Al-Ma’sarah of OldSana’a challenge time [Archives:2006/937/Last Page]

April 13 2006
Camels are still used in the traditional oil press in Sanaa.
Camels are still used in the traditional oil press in Sanaa.
By: Saddam Al-Ashmori
“I inherited this press from my father and he also inherited it from his father. It has been a bequest of our family for more than 400 years. I have worked on it since I was a child and it is all the wealth I have,” oil press (ma'sarah) owner Nabil Abdullah Masoud recalled.

“I prefer no work other than my press. I feel happy when I press oil and sell it to people for their different uses. I feel that I'm providing a useful service. Now I teach my children this job because they will work on this press when I grow old. I will tell them to teach it to their sons because I consider it our legacy,” he added.

The press

Made of a special type of a stone called Al-Habash, the press rises vertically on a three-meter high platform and is carved in the middle to form a container. A 25-centimeter diameter circular piece of wood is placed in the middle and tied to another stone in the form of a wheel, which is suspended to give the wood extra pressing force. The wheel is tied to another piece of wood which in turn is tied to the camel that walks around the press, thereby also rotating the wheel.

There are seven oil presses in Sana'a pressing oil used for cooking. They also press mustard oil used for treating the bodies of those with rheumatism and joint inflammation. As for the oil pressing procedure, Masoud explained, saying, “We place the seeds we want to extract oil from into the press. We mix it with little water to moisten them. Then we make the camel move around the press pulling the wheel, which presses the wood inside the press. The wood rotates with the wheel crushing the seeds. The oil then trickles through a small opening at the bottom of the container. We then purify and sell this oil.”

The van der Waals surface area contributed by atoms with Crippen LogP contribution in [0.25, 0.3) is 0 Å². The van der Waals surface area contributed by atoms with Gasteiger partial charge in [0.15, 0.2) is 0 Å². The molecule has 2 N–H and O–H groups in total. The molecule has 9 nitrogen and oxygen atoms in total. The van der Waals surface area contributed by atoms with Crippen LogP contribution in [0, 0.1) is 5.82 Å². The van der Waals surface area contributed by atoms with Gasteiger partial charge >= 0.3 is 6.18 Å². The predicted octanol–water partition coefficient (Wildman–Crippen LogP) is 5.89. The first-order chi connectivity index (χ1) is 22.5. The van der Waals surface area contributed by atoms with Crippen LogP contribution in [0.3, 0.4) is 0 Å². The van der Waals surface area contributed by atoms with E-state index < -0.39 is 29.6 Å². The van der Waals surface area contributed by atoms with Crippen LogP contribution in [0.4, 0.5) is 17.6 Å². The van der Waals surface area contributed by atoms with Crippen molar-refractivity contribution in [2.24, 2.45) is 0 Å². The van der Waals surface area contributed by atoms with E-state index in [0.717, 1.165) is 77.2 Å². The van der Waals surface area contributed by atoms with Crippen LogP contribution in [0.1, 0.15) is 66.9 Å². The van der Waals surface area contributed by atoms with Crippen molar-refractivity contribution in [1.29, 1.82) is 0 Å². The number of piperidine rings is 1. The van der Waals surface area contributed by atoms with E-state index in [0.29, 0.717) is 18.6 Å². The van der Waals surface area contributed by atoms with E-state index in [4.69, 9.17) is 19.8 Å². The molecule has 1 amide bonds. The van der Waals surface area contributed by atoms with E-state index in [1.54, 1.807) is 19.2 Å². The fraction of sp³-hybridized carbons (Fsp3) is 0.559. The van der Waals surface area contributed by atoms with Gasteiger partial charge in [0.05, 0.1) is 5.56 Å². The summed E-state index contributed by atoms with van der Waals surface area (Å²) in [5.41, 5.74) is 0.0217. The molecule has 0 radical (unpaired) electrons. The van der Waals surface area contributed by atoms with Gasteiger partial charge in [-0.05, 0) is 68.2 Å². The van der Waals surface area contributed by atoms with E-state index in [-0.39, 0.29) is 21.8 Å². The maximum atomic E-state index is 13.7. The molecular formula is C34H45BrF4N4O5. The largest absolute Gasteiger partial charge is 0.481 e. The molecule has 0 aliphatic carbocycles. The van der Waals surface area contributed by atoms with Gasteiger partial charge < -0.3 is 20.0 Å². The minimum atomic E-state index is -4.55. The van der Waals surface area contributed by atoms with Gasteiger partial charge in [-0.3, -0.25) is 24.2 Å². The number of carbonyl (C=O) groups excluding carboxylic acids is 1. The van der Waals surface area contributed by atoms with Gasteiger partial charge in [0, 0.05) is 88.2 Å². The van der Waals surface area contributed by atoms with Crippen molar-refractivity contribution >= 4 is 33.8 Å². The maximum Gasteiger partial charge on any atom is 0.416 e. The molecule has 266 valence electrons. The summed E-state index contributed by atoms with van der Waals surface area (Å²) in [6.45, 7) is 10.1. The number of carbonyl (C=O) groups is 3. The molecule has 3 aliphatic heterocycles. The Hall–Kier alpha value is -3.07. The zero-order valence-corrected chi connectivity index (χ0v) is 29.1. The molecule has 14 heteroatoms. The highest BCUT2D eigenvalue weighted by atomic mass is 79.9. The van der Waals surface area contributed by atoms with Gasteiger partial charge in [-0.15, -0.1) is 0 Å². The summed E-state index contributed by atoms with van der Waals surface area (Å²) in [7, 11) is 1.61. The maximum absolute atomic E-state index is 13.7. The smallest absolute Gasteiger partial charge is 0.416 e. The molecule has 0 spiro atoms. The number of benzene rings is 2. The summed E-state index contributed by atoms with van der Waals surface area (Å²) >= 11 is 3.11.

Growing sesame and mustard

Sesame is grown in Tihama valleys, whereas mustard is grown in village areas like Jahran and Al-Bon. Farmers reap it and sell it to press owners or it is found in grain markets spread throughout the governorates.

Asked about modern presses and the ease and speed of their production, Masoud replied, “I wish I could own a modern press, but I can't afford it. There are other types of oil similar to what we press, but people prefer buying ours.”

Oil customer Ahmed Al-Kukabani, said, “We have used this oil since old times and prefer it to other oils because it is pressed in front of our eyes. We consider it natural medicine.” He added, “It is found in every house in old Sana'a.”

Even those living outside Sana'a can't do without it. Maryam Al-Matari, who lives in Bani Matar district outside Sana'a, buys oil from the press. When asked about the oil, she replied, “I come here every two weeks to buy oil because we cannot do without it.” She added, “The oil is used as an ointment for newborn children and for rheumatism. It is sometimes mixed with herbs and used as natural medicine.”